I’ve not personally bought into the home assistant category myself yet, but I spent most of a recent holiday shouting ‘GoPro, take a photo’ so I am fully aware of the importance of how this category will map out the future of AI in our homes and lives. One of the reasons for my reluctance is I could never really decide between Amazon’s Alexa or Google Home, but after my visit to IFA, I would put my hard-earned money on Alexa as it has gained so much more traction than Google’s Home Assist, Apple’s Siri, Microsoft’s Cortana or Samsung’s Bixby. Without a doubt, Alexa was the voice of IFA.

After a quick currywurst and pretzel, I was recharged and ready to take on the as much of the consumer electronics, audio and visual stands as my legs could take (by this point my Fitbit was registering 12,000 steps) For me, this was going to be the main event, not only as a designer, but as a massive home audiovisual fan. At this point I did have to skim through a lot of the stands as it seemed to be mostly full of me too products aimed at buyers visiting the event.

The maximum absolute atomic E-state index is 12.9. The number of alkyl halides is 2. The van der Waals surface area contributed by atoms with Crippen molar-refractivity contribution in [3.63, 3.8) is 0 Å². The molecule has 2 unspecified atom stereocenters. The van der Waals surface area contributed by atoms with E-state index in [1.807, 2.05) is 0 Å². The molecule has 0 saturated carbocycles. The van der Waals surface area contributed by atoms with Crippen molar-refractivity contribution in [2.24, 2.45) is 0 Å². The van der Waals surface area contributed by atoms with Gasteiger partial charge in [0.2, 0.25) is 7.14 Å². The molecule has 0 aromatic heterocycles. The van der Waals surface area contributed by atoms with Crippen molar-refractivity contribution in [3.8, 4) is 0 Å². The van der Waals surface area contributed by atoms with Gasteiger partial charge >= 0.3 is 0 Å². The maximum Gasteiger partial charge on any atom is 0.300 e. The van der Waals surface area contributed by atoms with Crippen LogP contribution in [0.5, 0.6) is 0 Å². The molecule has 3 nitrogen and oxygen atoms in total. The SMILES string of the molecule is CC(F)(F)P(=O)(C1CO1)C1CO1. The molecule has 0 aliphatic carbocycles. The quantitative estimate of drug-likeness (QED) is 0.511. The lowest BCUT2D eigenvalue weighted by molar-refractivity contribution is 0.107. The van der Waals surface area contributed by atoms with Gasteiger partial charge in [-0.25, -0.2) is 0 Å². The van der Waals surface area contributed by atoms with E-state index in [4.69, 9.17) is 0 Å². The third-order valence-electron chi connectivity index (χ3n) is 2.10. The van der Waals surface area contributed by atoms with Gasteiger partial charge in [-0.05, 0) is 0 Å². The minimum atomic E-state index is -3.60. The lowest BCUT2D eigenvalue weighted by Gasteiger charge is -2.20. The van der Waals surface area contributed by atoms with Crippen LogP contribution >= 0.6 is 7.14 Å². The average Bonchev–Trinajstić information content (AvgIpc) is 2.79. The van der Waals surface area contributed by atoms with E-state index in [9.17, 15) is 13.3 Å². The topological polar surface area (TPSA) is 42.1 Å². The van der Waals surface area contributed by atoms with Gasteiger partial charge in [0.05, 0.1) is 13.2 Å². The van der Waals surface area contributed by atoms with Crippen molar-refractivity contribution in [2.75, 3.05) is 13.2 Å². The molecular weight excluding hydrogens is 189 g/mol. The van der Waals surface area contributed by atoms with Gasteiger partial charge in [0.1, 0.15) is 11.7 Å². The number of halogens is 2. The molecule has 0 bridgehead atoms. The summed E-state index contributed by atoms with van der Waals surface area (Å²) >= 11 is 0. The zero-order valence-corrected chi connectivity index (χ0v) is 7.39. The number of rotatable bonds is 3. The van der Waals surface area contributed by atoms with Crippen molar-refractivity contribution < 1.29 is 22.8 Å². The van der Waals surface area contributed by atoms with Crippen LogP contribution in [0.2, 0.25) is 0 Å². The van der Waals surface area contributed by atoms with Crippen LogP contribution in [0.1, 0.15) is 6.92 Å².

As an avid runner, I also wanted to pass by the connected health stand to see how the wearable category has moved on. After its emergence, a few years ago, this category has clearly settled into a rhythm with some brands on their 3rd or 4th generations. Fitbit clearly have the market covered and they continue to do so with their latest releases, the ionic watch, Aria 2 scales and Flyer headphones.

Sony, LG and Samsung dominated the show just by sheer size and showmanship, but looking past the glitz and glam all three did not disappoint. It was interesting to see the main exhibitors each supporting their own ‘incubator’ projects and proudly sharing some of the concepts which have not, or will not make it to market.